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Sarah Avery
I'm an award-winning writer, an escaped academic, a grown-up army brat, an ambivalently entrepreneurial private tutor, a mother, an initiated Wiccan priestess, and longtime blogger.

I have the longest attention span you'll find anywhere outside a Buddhist monastery.

I won the 2015 Mythopoeic Fantasy Award for my novella collection Tales from Rugosa Coven, published in 2013 by Dark Quest Books. You can find Tales from Rugosa Coven in all the usual places where you order books, in paper and electronic editions.

Some of the Rugosa characters made cameo appearances in my Halloween (not Samhain!) story, "New Jersey's Top Ghost Tours Reviewed and Rated," which appeared in the October 2009 issue of Baen's Universe. You can read the complete story for free here.

My first sword and sorcery story, "The War of the Wheat Berry Year," appeared in Black Gate. I've been blogging at Black Gate semi-regularly for about four years, reviewing series fantasy and writing essays on teaching and fantasy literature.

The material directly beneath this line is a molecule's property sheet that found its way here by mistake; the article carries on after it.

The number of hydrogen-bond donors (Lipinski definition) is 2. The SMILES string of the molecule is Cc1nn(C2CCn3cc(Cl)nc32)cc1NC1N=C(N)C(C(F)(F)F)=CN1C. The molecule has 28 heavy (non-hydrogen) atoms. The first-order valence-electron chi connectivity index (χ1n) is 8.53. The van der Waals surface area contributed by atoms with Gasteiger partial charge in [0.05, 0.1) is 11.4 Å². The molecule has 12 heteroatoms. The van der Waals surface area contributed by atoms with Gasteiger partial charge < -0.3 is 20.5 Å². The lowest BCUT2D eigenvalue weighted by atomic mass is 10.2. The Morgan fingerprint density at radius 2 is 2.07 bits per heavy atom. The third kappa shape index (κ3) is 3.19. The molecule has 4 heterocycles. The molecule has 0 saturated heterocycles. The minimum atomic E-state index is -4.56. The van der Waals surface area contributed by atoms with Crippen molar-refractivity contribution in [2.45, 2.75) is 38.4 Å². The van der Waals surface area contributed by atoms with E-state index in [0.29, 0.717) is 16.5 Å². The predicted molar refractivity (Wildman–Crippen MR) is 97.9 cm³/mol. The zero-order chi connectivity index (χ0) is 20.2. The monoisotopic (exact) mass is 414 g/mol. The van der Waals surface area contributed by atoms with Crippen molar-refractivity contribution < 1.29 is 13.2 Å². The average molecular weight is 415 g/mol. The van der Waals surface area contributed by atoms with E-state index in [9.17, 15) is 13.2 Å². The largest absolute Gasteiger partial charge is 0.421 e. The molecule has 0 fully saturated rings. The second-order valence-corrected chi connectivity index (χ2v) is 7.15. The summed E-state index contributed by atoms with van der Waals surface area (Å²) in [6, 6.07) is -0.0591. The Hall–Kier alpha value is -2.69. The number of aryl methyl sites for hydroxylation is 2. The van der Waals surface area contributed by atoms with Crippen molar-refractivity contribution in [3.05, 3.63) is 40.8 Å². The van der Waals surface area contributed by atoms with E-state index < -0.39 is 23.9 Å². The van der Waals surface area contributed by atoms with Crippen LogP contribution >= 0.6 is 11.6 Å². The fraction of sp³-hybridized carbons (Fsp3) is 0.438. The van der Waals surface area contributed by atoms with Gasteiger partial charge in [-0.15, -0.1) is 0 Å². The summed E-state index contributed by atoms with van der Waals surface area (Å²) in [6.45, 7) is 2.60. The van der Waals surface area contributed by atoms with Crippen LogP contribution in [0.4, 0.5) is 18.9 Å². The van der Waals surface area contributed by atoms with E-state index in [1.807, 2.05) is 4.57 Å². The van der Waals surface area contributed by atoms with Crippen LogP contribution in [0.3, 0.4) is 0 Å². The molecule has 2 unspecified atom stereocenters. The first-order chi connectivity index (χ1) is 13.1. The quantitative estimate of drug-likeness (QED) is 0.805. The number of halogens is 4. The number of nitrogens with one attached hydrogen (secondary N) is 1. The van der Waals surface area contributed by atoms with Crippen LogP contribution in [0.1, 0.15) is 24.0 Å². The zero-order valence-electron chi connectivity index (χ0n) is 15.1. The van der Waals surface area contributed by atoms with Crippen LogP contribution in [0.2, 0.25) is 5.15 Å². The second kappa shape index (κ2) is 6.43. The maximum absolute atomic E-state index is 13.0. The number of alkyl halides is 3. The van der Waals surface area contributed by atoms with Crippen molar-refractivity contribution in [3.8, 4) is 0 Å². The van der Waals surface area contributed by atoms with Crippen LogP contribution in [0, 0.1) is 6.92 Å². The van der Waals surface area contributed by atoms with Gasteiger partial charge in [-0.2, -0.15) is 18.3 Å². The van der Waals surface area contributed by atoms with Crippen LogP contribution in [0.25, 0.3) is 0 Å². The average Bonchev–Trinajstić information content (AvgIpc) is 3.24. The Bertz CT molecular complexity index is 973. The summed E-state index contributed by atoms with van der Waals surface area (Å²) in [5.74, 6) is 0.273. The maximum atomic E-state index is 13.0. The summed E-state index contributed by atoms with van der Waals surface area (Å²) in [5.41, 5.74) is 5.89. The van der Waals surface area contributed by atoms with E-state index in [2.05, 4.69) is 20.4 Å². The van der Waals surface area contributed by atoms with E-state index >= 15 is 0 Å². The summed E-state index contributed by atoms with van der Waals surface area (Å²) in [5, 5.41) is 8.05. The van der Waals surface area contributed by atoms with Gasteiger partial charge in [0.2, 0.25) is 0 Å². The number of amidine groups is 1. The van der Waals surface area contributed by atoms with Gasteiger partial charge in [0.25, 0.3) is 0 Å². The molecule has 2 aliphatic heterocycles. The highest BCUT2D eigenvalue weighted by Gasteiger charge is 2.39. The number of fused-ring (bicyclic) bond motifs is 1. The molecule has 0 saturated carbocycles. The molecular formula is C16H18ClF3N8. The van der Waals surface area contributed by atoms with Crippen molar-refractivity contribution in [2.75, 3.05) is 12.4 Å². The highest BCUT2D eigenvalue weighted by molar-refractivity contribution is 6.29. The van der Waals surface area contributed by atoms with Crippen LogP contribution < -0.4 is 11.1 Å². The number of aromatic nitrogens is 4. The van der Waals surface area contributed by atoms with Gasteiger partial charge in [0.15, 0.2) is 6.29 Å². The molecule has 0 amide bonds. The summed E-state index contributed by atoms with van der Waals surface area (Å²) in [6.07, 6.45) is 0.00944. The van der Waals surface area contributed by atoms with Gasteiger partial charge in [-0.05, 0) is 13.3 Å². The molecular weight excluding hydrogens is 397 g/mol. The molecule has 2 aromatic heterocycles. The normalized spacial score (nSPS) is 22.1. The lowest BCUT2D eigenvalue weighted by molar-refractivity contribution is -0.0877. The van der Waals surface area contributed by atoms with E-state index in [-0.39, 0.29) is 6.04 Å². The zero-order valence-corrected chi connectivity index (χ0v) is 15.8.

At Fantasy Scroll Magazine, you can read my slipstream story How the Grail Came to the Fisher King. Fantasy Scroll also offers an audio version, my first attempt at podcasting, here.

At my website (which is currently under heavy revision), I'll be posting more free reads, starting a newsletter with exclusive content for email subscribers, mirroring this blog, and experimenting with the various things author blogs do. If you have suggestions for favorite or least-favorite author blog features, input is very welcome.

My poetry has appeared in Calyx, Feminist Studies, Free Lunch, and Beloit Poetry Journal. Blast Press published my sonnet sequence Persephone in Washington, which you can read free in its entirety here.

In my other life, when I was a scholar, I gave papers at the annual conferences of the Modern Language Association and the American Academy of Religion. I gave a paper at the Parliament of the World's Religions once, on Neo-Pagan liturgical poetry, but I was scheduled opposite the Dalai Lama. About a dozen people showed up to hear me anyway. What could they have been thinking? Seriously, if you had to choose, would you go to hear the grad student from New Jersey, or the Dalai Lama? Yeah, me too.

After I'd been blogging as Dr. Pretentious for several years, I discovered there was a guy who used to play bass in a goth band under the same name. He's still using it on a couple of file sharing boards. I am not that guy.

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